Over-reliance on oil. A threat to economic prosperity

South Sudan’s economy is one of the world’s weakest and most underdeveloped, with South Sudan having little existing infrastructure, electricity, running water, poor health care, education and not to mention the highest maternal mortality and female illiteracy rates in the world.

South Sudan over-dependence on oil export is worrisome and may lead to economic disaster now that the organization of petroleum exporting countries (OPEC) keeps fluctuating oil prices on the international market. We might find ourselves struggling economically in years to come. To be on a safer side, South Sudan should turn to Agro-processing as its main source of income. A wise man once said, agriculture is not crop production as popular belief holds – it’s the production of food and fibre from the world’s land and waters. Without agriculture, it is not possible to have a city, stock market, banks, university, church or army.

Agriculture is the foundation of civilization and any stable economy. South Sudan endowment of favourable land, water and weather conditions makes 70% of land suitable for agriculture. Agriculture is one of the growing sectors for South Sudan being largely practised by the majority of the rural population for subsistence purposes, with minimal cash crop production.

Five years after independence, South Sudan cannot even feed itself even with its vast land being fertile for large-scale farming. Currently, the country depends totally on food imports from neighbouring Kenya, Ethiopia and Uganda as well as Sudan. The government of South Sudan should shift its focus to Agro-processing if it were to be economically independent instead of entirely depending on oil which according to my geography knowledge, is a non-renewable resource. For instance, Nigeria is the top oil exporter in Africa but even with that, it also exports aluminium alloys, cashew nuts,  agricultural products, leather and cocoa among others to supplement its already strong gross domestic product (GDP) of over 375 billion dollars per annum. Surprisingly, we have more natural resources than Nigeria.

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We should invest in Agro-processing industry. Agro-processing industry means transforming products originating from agriculture, forestry and fisheries. Agro-processing industries will create numerous employment opportunities especially to the already suffering youth who are mostly looked at as a problem to be solved but who should be nurtured to an answer to the future.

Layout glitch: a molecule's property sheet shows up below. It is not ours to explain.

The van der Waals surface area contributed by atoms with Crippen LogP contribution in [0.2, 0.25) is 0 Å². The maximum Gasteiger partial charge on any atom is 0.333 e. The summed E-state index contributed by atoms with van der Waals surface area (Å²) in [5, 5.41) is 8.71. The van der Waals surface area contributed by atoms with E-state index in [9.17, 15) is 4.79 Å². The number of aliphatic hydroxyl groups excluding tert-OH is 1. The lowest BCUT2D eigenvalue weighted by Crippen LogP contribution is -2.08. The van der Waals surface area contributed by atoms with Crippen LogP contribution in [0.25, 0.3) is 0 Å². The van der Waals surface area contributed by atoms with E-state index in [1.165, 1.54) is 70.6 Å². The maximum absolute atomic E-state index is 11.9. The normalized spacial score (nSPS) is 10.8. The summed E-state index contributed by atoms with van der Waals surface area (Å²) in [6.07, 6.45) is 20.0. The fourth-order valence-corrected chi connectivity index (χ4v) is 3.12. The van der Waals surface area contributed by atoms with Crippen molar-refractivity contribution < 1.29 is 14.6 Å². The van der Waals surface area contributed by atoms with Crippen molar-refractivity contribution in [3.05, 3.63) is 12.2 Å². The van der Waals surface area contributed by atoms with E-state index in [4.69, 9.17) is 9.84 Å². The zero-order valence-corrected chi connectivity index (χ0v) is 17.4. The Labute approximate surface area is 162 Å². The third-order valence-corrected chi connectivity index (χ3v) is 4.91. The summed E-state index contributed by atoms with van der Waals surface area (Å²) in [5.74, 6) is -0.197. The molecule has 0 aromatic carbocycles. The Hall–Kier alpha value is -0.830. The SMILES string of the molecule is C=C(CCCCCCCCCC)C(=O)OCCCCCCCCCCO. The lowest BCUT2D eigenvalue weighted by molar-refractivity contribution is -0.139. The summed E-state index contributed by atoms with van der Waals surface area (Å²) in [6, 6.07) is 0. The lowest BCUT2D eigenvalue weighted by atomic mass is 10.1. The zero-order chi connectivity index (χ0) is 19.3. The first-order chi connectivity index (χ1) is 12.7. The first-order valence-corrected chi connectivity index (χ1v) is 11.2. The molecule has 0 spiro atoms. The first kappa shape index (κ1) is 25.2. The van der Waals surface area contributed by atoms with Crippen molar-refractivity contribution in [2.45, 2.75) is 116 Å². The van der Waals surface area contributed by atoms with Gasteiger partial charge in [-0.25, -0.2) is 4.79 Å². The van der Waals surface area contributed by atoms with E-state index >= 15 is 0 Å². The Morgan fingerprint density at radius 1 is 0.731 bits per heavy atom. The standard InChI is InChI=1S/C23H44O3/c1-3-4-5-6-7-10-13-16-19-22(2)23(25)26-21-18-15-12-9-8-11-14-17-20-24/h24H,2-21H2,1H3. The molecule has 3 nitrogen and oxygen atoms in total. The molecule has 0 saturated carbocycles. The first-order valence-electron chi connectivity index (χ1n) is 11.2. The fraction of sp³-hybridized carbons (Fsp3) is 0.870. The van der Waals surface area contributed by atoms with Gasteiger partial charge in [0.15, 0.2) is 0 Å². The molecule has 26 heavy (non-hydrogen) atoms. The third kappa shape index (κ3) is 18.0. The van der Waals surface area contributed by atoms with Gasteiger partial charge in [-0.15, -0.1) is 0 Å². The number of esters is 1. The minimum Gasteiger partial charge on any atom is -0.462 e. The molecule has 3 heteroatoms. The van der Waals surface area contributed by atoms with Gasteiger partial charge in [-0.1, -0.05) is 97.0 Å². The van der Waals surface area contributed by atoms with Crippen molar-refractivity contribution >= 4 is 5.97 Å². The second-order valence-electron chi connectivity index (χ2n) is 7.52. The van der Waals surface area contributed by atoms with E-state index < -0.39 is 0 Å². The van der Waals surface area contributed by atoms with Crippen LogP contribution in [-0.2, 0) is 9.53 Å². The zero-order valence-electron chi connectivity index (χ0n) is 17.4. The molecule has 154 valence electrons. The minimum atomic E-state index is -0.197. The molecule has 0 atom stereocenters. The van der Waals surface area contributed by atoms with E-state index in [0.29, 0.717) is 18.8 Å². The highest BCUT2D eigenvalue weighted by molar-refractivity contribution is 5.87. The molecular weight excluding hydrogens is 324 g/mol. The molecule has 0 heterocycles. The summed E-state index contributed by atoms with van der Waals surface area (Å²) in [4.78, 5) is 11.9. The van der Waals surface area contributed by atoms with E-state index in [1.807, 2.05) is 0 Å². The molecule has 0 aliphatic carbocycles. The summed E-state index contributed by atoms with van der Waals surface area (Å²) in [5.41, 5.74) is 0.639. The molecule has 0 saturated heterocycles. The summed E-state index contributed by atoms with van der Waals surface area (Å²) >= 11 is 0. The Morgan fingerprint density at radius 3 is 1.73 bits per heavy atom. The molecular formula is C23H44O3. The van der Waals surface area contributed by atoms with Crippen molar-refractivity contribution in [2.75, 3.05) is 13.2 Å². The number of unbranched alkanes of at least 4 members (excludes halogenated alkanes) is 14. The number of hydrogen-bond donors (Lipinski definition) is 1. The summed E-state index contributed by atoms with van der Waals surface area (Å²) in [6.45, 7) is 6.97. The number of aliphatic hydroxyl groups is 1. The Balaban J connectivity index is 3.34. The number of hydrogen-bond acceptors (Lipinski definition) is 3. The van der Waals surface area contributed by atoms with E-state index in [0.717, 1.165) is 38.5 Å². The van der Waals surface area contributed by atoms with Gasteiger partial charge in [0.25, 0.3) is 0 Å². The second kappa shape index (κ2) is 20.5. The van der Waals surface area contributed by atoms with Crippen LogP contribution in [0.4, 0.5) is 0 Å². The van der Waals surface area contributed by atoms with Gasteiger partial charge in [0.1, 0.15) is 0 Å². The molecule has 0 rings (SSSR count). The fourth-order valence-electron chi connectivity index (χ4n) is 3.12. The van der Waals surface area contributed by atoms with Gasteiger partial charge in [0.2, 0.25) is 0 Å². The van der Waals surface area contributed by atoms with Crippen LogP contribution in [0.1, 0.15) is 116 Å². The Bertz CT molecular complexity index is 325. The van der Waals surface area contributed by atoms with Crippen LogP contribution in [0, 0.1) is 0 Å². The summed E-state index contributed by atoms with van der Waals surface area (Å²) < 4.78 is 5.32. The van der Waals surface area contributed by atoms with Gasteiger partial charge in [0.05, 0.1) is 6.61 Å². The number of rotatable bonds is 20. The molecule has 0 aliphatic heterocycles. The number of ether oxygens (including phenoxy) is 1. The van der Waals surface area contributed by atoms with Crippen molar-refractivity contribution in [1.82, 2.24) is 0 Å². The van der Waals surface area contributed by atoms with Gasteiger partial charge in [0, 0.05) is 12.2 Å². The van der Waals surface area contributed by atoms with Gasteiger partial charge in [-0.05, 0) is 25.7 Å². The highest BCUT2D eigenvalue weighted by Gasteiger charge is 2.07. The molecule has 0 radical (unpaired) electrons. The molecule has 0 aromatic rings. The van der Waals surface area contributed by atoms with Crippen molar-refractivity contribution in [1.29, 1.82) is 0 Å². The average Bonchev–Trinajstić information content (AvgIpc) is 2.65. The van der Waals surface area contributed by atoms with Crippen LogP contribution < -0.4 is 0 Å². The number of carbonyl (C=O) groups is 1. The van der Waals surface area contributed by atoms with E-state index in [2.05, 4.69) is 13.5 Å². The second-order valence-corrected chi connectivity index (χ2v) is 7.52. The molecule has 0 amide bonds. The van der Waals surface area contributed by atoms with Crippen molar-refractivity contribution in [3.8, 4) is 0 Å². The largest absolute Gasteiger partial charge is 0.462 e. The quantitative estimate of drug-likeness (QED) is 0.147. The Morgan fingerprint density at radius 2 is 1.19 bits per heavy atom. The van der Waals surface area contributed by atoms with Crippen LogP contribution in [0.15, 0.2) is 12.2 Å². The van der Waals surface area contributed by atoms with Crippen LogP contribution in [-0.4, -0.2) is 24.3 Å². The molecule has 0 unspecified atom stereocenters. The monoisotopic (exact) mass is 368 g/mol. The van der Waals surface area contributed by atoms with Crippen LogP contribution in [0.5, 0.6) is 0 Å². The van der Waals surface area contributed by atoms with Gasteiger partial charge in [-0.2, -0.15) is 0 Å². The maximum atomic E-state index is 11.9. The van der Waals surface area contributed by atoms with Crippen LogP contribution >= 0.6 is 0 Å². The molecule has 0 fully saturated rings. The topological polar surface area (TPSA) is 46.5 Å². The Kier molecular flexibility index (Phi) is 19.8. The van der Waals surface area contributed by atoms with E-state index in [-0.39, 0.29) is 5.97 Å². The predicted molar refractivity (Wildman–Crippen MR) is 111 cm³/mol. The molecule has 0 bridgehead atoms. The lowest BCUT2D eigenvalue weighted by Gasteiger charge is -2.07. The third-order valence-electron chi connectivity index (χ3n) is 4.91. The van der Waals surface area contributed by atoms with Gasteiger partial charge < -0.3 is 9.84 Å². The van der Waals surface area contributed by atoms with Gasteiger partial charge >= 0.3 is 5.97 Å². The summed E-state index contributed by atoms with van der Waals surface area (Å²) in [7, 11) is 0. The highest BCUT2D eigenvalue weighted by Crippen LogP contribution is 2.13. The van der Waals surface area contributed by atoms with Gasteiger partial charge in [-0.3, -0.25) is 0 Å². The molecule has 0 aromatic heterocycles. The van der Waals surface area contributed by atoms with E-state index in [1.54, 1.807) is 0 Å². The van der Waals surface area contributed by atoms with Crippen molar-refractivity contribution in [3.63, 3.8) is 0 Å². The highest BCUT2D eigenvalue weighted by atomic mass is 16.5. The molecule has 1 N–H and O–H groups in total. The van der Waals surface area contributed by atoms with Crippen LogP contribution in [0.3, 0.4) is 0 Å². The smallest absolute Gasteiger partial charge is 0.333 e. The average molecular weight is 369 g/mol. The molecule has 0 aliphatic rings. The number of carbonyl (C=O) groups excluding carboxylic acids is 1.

We should invest in meat and leather processing cluster. South Sudan has an estimated 11.7 million cattle, 12.4 million goats and 12.1 million sheep in a country of around 9 million people, according to statistics from the Ministry of Agriculture, Forestry, Tourism, Animal Resources, and Fisheries. South Sudan should, therefore, invest heavily in meat and leather processing industry for it will not only save farmers from poverty but also generate a lot of income.

Secondly, We should also invest in fish processing and packaging centres. There is a hidden wealth in our waters. The Nile and its many tributaries shall provide a solid ground that will support fish processing industries that will create employment and food security so that South Sudan can feed itself in days to come. The government, therefore, should provide freezers and other fishing equipments to the fishermen if we were to realize this dream.

Lastly, Government figures suggest that there are almost 200,000km2 of forested lands in South Sudan, covering 29 per cent of the country’s total land area.  Most of this forest is less valuable soft wood – hardwoods are a relatively small part of the forests.  But they are a valuable component. It is estimated that existing teak plantations alone could potentially generate up to USD 50 million per year in export revenue if it’s done in an orderly manner by the government of South Sudan. Illegal logging and environmental degradation cannot be tolerated and perpetrators should severely be punished. We have everything in our hands yet we have nothing to offer.Its time we become a strong economic competitor in our greater East Africa Community. There is no barrier to our success as a country.

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Author: Atem Gil Chagai

The post Over-reliance on oil. A threat to economic prosperity appeared first on Hot in Juba.

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